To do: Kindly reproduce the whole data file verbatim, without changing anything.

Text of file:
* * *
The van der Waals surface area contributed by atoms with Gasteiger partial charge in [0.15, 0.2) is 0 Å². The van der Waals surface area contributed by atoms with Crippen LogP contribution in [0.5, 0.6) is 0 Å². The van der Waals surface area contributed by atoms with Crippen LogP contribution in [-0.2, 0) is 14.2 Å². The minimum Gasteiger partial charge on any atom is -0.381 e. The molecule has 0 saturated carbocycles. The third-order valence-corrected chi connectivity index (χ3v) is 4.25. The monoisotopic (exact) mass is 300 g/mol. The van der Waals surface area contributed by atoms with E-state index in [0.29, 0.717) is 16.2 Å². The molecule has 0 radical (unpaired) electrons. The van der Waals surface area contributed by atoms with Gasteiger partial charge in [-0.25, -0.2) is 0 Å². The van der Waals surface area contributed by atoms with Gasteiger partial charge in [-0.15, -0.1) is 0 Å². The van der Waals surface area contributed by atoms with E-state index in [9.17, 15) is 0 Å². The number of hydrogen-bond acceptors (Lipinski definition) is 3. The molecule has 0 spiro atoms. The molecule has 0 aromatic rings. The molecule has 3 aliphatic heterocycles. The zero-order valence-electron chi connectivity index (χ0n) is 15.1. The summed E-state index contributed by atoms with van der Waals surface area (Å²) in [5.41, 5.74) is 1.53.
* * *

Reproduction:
The van der Waals surface area contributed by atoms with Gasteiger partial charge in [0.15, 0.2) is 0 Å². The van der Waals surface area contributed by atoms with Crippen LogP contribution in [0.5, 0.6) is 0 Å². The van der Waals surface area contributed by atoms with Crippen LogP contribution in [-0.2, 0) is 14.2 Å². The minimum Gasteiger partial charge on any atom is -0.381 e. The molecule has 0 saturated carbocycles. The third-order valence-corrected chi connectivity index (χ3v) is 4.25. The monoisotopic (exact) mass is 300 g/mol. The van der Waals surface area contributed by atoms with E-state index in [0.29, 0.717) is 16.2 Å². The molecule has 0 radical (unpaired) electrons. The van der Waals surface area contributed by atoms with Gasteiger partial charge in [-0.25, -0.2) is 0 Å². The van der Waals surface area contributed by atoms with Gasteiger partial charge in [-0.15, -0.1) is 0 Å². The van der Waals surface area contributed by atoms with E-state index in [9.17, 15) is 0 Å². The number of hydrogen-bond acceptors (Lipinski definition) is 3. The molecule has 0 spiro atoms. The molecule has 0 aromatic rings. The molecule has 3 aliphatic heterocycles. The zero-order valence-electron chi connectivity index (χ0n) is 15.1. The summed E-state index contributed by atoms with van der Waals surface area (Å²) in [5.41, 5.74) is 1.53.